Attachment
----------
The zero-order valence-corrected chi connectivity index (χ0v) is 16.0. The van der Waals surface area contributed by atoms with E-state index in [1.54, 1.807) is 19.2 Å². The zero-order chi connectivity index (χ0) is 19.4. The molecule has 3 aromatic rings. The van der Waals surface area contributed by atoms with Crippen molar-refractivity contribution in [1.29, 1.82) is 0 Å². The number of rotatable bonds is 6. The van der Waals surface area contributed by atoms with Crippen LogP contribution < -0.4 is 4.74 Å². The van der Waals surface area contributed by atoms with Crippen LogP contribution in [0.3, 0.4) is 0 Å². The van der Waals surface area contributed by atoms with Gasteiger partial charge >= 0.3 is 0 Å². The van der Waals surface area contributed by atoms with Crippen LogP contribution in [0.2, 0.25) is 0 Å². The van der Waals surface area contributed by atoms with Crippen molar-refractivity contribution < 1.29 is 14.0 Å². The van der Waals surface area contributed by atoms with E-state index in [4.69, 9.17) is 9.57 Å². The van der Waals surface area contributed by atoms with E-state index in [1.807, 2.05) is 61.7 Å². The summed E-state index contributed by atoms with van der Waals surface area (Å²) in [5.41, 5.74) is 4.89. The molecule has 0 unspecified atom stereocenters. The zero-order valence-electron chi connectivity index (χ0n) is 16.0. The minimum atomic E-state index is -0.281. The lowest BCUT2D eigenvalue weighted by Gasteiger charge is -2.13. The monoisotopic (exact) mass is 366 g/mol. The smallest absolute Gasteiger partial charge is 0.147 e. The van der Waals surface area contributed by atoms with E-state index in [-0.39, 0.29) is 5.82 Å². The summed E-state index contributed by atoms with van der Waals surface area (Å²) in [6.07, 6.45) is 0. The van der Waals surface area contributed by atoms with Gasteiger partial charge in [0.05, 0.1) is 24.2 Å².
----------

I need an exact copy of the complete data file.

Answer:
The zero-order valence-corrected chi connectivity index (χ0v) is 16.0. The van der Waals surface area contributed by atoms with E-state index in [1.54, 1.807) is 19.2 Å². The zero-order chi connectivity index (χ0) is 19.4. The molecule has 3 aromatic rings. The van der Waals surface area contributed by atoms with Crippen molar-refractivity contribution in [1.29, 1.82) is 0 Å². The number of rotatable bonds is 6. The van der Waals surface area contributed by atoms with Crippen LogP contribution < -0.4 is 4.74 Å². The van der Waals surface area contributed by atoms with Crippen LogP contribution in [0.3, 0.4) is 0 Å². The van der Waals surface area contributed by atoms with Gasteiger partial charge >= 0.3 is 0 Å². The van der Waals surface area contributed by atoms with Crippen LogP contribution in [0.2, 0.25) is 0 Å². The van der Waals surface area contributed by atoms with Crippen molar-refractivity contribution < 1.29 is 14.0 Å². The van der Waals surface area contributed by atoms with E-state index in [4.69, 9.17) is 9.57 Å². The van der Waals surface area contributed by atoms with E-state index in [1.807, 2.05) is 61.7 Å². The summed E-state index contributed by atoms with van der Waals surface area (Å²) in [5.41, 5.74) is 4.89. The molecule has 0 unspecified atom stereocenters. The zero-order valence-electron chi connectivity index (χ0n) is 16.0. The minimum atomic E-state index is -0.281. The lowest BCUT2D eigenvalue weighted by Gasteiger charge is -2.13. The monoisotopic (exact) mass is 366 g/mol. The smallest absolute Gasteiger partial charge is 0.147 e. The van der Waals surface area contributed by atoms with E-state index in [-0.39, 0.29) is 5.82 Å². The summed E-state index contributed by atoms with van der Waals surface area (Å²) in [6.07, 6.45) is 0. The van der Waals surface area contributed by atoms with Gasteiger partial charge in [0.05, 0.1) is 24.2 Å².